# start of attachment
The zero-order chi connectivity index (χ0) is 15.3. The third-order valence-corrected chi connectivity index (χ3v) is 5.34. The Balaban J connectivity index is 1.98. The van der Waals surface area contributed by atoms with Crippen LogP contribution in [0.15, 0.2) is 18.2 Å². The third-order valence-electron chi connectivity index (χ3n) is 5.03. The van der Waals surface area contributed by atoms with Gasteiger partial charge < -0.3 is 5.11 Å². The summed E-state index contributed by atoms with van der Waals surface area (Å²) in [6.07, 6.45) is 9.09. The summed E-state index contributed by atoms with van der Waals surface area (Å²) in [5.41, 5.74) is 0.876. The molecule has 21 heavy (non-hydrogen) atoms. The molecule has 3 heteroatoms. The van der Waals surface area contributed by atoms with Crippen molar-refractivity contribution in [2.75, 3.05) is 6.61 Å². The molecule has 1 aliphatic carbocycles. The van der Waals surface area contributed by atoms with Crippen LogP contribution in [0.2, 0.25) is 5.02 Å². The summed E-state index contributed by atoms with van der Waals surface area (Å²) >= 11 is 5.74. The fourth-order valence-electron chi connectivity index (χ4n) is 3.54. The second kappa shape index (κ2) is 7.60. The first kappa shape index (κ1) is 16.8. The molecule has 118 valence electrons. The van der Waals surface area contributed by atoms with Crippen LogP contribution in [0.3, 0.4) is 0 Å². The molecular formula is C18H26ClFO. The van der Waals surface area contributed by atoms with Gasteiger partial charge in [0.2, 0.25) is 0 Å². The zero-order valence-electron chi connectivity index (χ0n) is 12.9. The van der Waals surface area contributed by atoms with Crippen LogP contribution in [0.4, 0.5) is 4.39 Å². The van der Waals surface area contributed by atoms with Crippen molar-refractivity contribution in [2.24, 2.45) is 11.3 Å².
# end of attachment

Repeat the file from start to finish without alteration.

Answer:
The zero-order chi connectivity index (χ0) is 15.3. The third-order valence-corrected chi connectivity index (χ3v) is 5.34. The Balaban J connectivity index is 1.98. The van der Waals surface area contributed by atoms with Crippen LogP contribution in [0.15, 0.2) is 18.2 Å². The third-order valence-electron chi connectivity index (χ3n) is 5.03. The van der Waals surface area contributed by atoms with Gasteiger partial charge < -0.3 is 5.11 Å². The summed E-state index contributed by atoms with van der Waals surface area (Å²) in [6.07, 6.45) is 9.09. The summed E-state index contributed by atoms with van der Waals surface area (Å²) in [5.41, 5.74) is 0.876. The molecule has 21 heavy (non-hydrogen) atoms. The molecule has 3 heteroatoms. The van der Waals surface area contributed by atoms with Crippen molar-refractivity contribution in [2.75, 3.05) is 6.61 Å². The molecule has 1 aliphatic carbocycles. The van der Waals surface area contributed by atoms with Crippen LogP contribution in [0.2, 0.25) is 5.02 Å². The summed E-state index contributed by atoms with van der Waals surface area (Å²) >= 11 is 5.74. The fourth-order valence-electron chi connectivity index (χ4n) is 3.54. The second kappa shape index (κ2) is 7.60. The first kappa shape index (κ1) is 16.8. The molecule has 118 valence electrons. The van der Waals surface area contributed by atoms with Crippen LogP contribution in [0.3, 0.4) is 0 Å². The molecular formula is C18H26ClFO. The van der Waals surface area contributed by atoms with Gasteiger partial charge in [0.2, 0.25) is 0 Å². The zero-order valence-electron chi connectivity index (χ0n) is 12.9. The van der Waals surface area contributed by atoms with Crippen LogP contribution in [0.4, 0.5) is 4.39 Å². The van der Waals surface area contributed by atoms with Crippen molar-refractivity contribution in [2.24, 2.45) is 11.3 Å².